New Zealand 2014/15

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Saturday January 3

New Zealand 1622

A new dawn

A day in the city. We ride through town to Sumner, a suburb, so we can at least see the ocean. Para-surfers on the bay lean back into the wind and let themselves be pulled by the big gusts in huge arcs above the water.

New Zealand 1651

Para-surfing

We had forgotten about the earthquake that hit Christchurch four years ago. The city was originally built on reclaimed swampland and, when the earthquake struck, the ground under the buildings turned liquid. The city literally had the stuffing knocked out of it. Its reputation was one of galleries, museums, and architectural delights. These are all gone.

New Zealand 1645

The wake of the quake

Today buildings are still cordoned off with fronts of twisted metal and crumbling brick. Downtown is gap-toothed – everywhere a building collapsed there is a parking lot. Shipping containers are stacked in front of those facades that are still standing to hold them in place.

New Zealand 1671

Containing the damage

At a shopping mall on Oxford Street they retrofitted shipping containers into storefronts, fitting them with doors and windows. It gives the whole area the funky look of an outdoor pedestrian mall.

New Zealand 1634

Oxford street

Immediately after the quake, the city fathers had to prioritize the rebuilding effort. They decided it was necessary to revitalize the city centre, the area hardest hit, to bring people back and build city spirit. So their first priority was to rebuild the rugby stadium, at great cost. As a result, some people lived for years on streets with portable toilets while a world class stadium was being built.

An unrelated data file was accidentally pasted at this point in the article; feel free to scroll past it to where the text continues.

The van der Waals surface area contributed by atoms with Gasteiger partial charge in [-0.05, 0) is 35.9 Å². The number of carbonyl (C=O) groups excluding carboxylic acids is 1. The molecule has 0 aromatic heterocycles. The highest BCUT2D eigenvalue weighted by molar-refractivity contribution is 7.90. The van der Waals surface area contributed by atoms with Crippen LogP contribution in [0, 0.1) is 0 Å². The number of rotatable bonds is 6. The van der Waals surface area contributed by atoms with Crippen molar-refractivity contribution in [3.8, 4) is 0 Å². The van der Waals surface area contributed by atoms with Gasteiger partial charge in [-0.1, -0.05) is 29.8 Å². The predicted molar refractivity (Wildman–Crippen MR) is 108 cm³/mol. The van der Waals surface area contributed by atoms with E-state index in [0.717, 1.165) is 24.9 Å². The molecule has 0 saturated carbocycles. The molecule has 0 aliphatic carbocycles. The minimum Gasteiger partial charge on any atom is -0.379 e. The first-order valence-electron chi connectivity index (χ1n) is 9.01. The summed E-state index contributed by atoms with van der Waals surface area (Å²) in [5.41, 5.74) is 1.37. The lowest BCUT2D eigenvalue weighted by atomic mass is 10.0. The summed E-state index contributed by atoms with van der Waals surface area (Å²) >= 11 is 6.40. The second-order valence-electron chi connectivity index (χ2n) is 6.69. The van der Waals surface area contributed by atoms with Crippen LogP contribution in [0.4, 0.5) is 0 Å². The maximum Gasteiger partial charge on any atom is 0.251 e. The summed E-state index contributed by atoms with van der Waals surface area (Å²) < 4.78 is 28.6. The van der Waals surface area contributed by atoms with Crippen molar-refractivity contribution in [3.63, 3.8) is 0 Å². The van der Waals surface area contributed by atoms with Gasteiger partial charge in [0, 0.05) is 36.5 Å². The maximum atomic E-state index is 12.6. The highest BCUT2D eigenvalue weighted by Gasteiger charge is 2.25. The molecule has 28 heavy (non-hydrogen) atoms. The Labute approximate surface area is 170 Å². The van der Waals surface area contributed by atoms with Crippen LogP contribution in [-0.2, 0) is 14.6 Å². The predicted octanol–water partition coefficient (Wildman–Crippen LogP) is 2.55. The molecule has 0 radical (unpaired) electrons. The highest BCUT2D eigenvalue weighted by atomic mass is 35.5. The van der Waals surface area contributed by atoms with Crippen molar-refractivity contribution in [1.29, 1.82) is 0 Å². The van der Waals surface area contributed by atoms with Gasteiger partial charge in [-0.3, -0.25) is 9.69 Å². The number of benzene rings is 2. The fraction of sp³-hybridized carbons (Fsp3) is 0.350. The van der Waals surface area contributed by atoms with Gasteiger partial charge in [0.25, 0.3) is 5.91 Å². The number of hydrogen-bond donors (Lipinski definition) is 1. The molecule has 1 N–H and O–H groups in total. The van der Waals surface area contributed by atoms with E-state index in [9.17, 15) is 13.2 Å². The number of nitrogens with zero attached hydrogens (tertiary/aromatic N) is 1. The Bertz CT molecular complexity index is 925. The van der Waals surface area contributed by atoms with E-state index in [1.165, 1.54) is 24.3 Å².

Government grants and insurance claims are still being processed according to priority. One woman we met continues to make mortgage payments on a house she can't live in; because she is self-employed bankruptcy is not an alternative.

Will Christchurch regain its old form? It puts on a brave face, but the reality will be hard.

When writing a postcard that night the thought struck. It was a beautiful postcard with a smashing photo – the kind that makes you catch your breath and say to yourself "I wish I was there". These are the moments you strive for on a tour, when all the hours of grinding pay off with a spectacular vista or unique setting. That is what has been missing the past few days. Riding across the Canterbury plain was pleasant, but there was never an "A-Ha" moment.


Sunday January 4

We take the train back to Blenheim. We are now under time constraints.

New Zealand 1736

Salt flats

The afternoon is spent riding through wine country. It is easy riding, depending on how many tastings one has had. At Wither Hills, two pinot noires from vineyards 600 meters apart are like night and day, or as the sommelier put it, feminine and masculine. They serve a delicious lunch of lamb shank croquette with a mint hollandaise.

New Zealand 1786A

Wither Hills panorama

New Zealand 1794

Alternate transportation

In the late evening we return to Blenheim on quiet side roads. It is not quite a hard day's ride, but very pleasant.

New Zealand 1818

Belle of Blenheim

Our motel hostess books us a spot at Cafe Raupo, and it is excellent. There is no distinction between indoors and outdoors – windows are open, breezes blow through, casual shoes and sandals cross thresholds with no transition. Café Raupo, Whither Hill, and the Hot Waves café show us that we may have cooked a lot of good food, but we may have missed a lot of good restaurants.


Monday January 5

Mary checks temperatures at home this morning – just to see. They range from plus 1 with freezing rain to minus 29 with severe cold warnings. Enjoy these last few days of sun, let the heat soak into the bones ...

The ride from Blenheim to Picton is straight out on Highway 1, with no deviation left or right. The shoulder is good all the way (except when it isn't). Traffic is fast but not too heavy. The road surface is pebbly and slows us down, but not as much as the wind. About 5 km outside Picton there is a nine percent hill – not too long but enough to remind the legs that there is a difference between wind and hills.

New Zealand 1857

The road to Picton